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Einfluss des Diabetes mellitus auf die Fertilität des Mannes

Ein wenig untersuchter Faktor der männlichen Infertilität

The influence of diabetes mellitus on male reproductive function

A poorly investigated aspect of male infertility

Zusammenfassung

Der Diabetes mellitus (DM) bringt zahlreiche systemische Komplikationen mit sich. Im andrologischen Arbeitsgebiet stehen die Erektionsstörung, die retrograde Ejakulation und der Hypogonadismus im Vordergrund. Die Störung der männlichen Infertilität im Zusammenhang mit dem DM ist als solche nicht bekannt. Aufgrund der unzureichenden und teilweise nicht stimmigen Datenlage hinsichtlich der Auswirkungen dieser Erkrankung auf die Spermienqualität erachten nur wenige Fertilitätsspezialisten sie als relevant. Folglich gibt es nur wenige Informationen über ihre Prävalenz bei infertilen Männern. Aufgrund von neuen Studienergebnissen, die zeigten, dass Diabetes minimale molekulare Veränderungen induziert, die für die Spermienfunktion und -qualität wichtig sind, muss diese Einschätzung überdacht werden. Diabetische Männer weisen einen signifikant höheren Anteil von Spermien mit Kern-DNA-Schädigung (nDNA) auf, ein Faktor, der mit einer Einschränkung der Fertilität und erhöhten Fehlgeburtsraten einhergeht. Der Mechanismus, durch den diese diabetogene Spermien-nDNA-Schädigung ausgelöst wird, ist unbekannt. Die Feststellung hoher Spiegel nichtenzymatisch glykosylierter Proteine bzw. Lipide als irreversible Endprodukte („advanced glycation end products“, AGE) und ihres Rezeptors (RAGE) im ganzen männlichen Reproduktionstrakt im Zusammenhang mit Veränderungen der testikulären Metabolitenspiegel und Spermatogenese-Genexpression lassen vermuten, dass die Glykosylierung eine integrale Rolle beim oxidativen Stress spielt, der wiederum eine Spermien-nDNA-Schädigung verursacht. Da die Glykosylierung eine normale Auswirkung des Lebens ist und in die DNA-Fragmentierung verschiedener scheinbar nicht verbundener Bedingungen involviert ist, könnte sie ein allgemeiner Mechanismus für die an Spermien-DNA zu beobachtende Schädigung sein.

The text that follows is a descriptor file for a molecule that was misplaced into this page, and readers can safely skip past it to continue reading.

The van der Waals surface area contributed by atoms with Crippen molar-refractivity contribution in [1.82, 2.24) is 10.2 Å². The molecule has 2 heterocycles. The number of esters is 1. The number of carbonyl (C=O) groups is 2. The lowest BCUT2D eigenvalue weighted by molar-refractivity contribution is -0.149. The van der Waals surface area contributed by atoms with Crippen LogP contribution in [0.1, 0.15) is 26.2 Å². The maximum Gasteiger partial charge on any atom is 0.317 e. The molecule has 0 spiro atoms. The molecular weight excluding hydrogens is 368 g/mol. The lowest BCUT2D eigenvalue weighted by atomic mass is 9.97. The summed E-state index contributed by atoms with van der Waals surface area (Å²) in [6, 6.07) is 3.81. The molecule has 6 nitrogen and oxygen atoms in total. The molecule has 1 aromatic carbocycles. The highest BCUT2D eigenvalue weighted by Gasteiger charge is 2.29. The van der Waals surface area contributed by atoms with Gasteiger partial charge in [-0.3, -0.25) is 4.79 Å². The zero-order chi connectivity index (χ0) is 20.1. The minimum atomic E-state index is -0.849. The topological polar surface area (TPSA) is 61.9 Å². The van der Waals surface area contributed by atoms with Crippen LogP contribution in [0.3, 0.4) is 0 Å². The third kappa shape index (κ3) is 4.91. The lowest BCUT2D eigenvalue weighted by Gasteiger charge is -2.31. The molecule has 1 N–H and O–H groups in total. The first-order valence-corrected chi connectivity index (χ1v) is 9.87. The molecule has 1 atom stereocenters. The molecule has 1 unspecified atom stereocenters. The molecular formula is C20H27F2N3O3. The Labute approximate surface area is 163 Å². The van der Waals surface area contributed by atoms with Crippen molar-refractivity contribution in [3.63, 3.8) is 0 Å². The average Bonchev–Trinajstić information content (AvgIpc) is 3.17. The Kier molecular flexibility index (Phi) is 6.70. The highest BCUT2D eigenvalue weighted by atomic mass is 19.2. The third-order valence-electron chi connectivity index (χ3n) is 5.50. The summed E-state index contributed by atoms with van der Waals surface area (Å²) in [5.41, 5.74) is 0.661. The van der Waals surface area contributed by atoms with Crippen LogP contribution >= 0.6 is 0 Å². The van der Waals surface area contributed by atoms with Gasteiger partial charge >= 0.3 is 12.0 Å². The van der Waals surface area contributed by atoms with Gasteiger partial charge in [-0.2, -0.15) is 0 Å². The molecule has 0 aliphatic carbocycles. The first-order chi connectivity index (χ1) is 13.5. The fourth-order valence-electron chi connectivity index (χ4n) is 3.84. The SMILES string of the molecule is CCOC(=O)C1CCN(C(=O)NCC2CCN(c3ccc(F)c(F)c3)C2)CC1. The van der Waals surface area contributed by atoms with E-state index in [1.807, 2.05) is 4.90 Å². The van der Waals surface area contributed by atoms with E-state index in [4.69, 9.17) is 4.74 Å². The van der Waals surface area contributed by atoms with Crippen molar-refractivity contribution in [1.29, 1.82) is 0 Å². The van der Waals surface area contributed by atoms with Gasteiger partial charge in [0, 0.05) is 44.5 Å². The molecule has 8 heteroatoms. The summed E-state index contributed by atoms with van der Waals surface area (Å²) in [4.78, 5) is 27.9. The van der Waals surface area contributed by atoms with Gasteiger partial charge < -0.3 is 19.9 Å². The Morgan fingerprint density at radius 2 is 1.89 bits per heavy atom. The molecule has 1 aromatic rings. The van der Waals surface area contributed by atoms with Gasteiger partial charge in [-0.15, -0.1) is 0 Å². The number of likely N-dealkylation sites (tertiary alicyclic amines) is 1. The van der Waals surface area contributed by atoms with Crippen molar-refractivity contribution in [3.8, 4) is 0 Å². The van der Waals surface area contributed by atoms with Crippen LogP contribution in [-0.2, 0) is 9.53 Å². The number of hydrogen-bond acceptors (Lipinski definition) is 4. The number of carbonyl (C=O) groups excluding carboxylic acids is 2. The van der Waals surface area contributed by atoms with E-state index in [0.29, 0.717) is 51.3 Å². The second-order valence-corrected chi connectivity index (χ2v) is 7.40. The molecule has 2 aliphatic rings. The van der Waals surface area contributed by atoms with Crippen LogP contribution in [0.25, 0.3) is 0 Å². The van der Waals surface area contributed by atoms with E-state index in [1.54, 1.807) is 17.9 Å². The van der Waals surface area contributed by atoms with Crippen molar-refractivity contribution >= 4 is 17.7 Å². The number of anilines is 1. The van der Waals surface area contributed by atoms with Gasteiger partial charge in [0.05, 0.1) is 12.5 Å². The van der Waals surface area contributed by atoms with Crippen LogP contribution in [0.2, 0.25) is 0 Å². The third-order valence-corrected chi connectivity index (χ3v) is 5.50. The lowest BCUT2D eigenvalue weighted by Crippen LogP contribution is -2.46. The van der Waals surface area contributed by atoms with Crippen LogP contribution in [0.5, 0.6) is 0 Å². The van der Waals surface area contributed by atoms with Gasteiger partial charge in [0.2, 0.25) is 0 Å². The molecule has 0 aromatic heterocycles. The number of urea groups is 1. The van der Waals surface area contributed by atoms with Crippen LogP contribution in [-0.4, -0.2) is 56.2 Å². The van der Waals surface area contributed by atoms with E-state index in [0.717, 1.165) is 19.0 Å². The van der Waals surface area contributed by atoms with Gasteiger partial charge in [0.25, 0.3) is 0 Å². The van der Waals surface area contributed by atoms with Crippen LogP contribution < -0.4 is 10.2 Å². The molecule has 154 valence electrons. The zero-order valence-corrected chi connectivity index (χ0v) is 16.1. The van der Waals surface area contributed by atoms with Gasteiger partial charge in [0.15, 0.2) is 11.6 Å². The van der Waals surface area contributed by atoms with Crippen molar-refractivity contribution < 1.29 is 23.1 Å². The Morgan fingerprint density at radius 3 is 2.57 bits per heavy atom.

Abstract

Whilst diabetes mellitus is known to have many systemic complications, male infertility, beyond impotence, retrograde ejaculation and hypogonadism, has not been widely recognised to be one of them. Due to the paucity of studies and inconsistencies regarding the condition’s impact on semen quality, few fertility specialists consider the condition noteworthy. As a consequence little information exists as to its prevalence amongst infertile men. Recently the prevailing view has been challenged by findings showing that diabetes induces subtle molecular changes that are important for sperm quality and function. Diabetic men have been found to have a significantly higher percentage of sperm with nuclear DNA damage, a factor known to be associated with compromised fertility and increased miscarriage rates. The mechanism by which this diabetes-related sperm nDNA damage occurs remains unknown. The identification of high levels of advanced glycation end products (AGEs) and their receptor (RAGE) throughout the male reproductive tract coupled to changes in testicular metabolite levels and spermatogenic gene expression suggest that glycation may play an integral role in oxidative stress which in turn causes sperm nDNA damage. As glycation is a normal consequence of life and has been implicated in DNA fragmentation in a variety of seemingly unconnected conditions, it may constitute a common mechanism for the damage seen in sperm DNA.

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Correspondence to Dr. rer. nat. C. Mallidis.

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Mallidis, C., Agbaje, I., McClure, N. et al. Einfluss des Diabetes mellitus auf die Fertilität des Mannes. Urologe 50, 33–37 (2011). https://doi.org/10.1007/s00120-010-2440-3

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Schlüsselwörter

  • Diabetes mellitus
  • Männliche Fertilität
  • Assistierte Reproduktion
  • Hypogonadismus
  • Glykosylierung

Keywords

  • Diabetes mellitus
  • Male fertility
  • Assisted reproduction
  • Hypogonadism
  • Glycation